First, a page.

Consider Restless Genital Syndrome in Parkinson's
the Neurology Advisor take:
Parkinson’s disease (PD) is rarely associated with discomfort in the genital region; however, researchers suggest that restless genital syndrome should be a part of the differential diagnosis in PD patients, according to a study published in JAMA Neurology.
Restless genital syndrome, sometimes also referred to as persistent genital arousal disorder (PGAD), causes feelings of pain, discomfort, tingling and burning sensations in the genital region and can be disabling and very distressing to patients.
A woman aged 65 years with PD complaining of severe and persistent discomfort in the genital region. Symptoms occurred at night and were often triggered by sitting or lying down for periods of time. During examination, no gynecological abnormalities were observed. She was treated with a low dose of a dopamine agonist and reported improvement.
Although the disorder is rare, researchers suggest that restless genital syndrome be included in the differential diagnosis of genital symptoms and restlessness, as well as nonmotor wearing off and akathisia. Treatment with dopamine agonists can improve symptoms.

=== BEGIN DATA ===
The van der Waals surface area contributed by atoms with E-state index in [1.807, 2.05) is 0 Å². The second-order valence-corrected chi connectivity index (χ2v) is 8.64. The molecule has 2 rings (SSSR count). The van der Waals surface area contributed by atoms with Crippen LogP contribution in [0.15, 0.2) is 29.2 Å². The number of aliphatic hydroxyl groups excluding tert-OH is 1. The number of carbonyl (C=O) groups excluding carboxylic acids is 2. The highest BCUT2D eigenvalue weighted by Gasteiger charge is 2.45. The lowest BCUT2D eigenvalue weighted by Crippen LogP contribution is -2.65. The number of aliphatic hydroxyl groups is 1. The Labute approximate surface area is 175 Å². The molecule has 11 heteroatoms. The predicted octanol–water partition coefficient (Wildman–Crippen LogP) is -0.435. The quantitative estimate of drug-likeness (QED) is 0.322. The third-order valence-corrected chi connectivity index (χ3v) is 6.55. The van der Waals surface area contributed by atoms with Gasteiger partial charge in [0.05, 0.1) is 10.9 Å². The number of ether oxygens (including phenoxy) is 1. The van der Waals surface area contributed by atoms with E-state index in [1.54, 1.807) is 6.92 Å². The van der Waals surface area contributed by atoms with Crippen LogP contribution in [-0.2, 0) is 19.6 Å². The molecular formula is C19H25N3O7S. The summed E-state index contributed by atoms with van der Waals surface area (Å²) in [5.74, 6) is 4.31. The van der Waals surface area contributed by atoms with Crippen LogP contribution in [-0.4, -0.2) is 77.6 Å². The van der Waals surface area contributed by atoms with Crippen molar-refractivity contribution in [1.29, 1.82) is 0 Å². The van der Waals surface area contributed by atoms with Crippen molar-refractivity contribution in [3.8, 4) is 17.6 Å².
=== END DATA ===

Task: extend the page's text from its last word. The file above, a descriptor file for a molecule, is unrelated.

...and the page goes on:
In PD, Restless Genital Syndrome Should Be Considered
In this case study, Camila C. Aquino, MD, MSc, of the Morton and Gloria Shulman Movement Disorders Center at Toronto Western Hospital in Ontario, Canada, and colleagues observed a female Parkinson's disease patient complaining of severe and disabling symptoms in the genital region, including burning sensations, tingling and pain. Previous rare cases were attributed to nonmotor off symptoms.
While restless genital syndrome is rare, researchers suggest that it be included in the differential diagnosis of genital symptoms and restlessness, and recommend treatment with a dopamine agonist.
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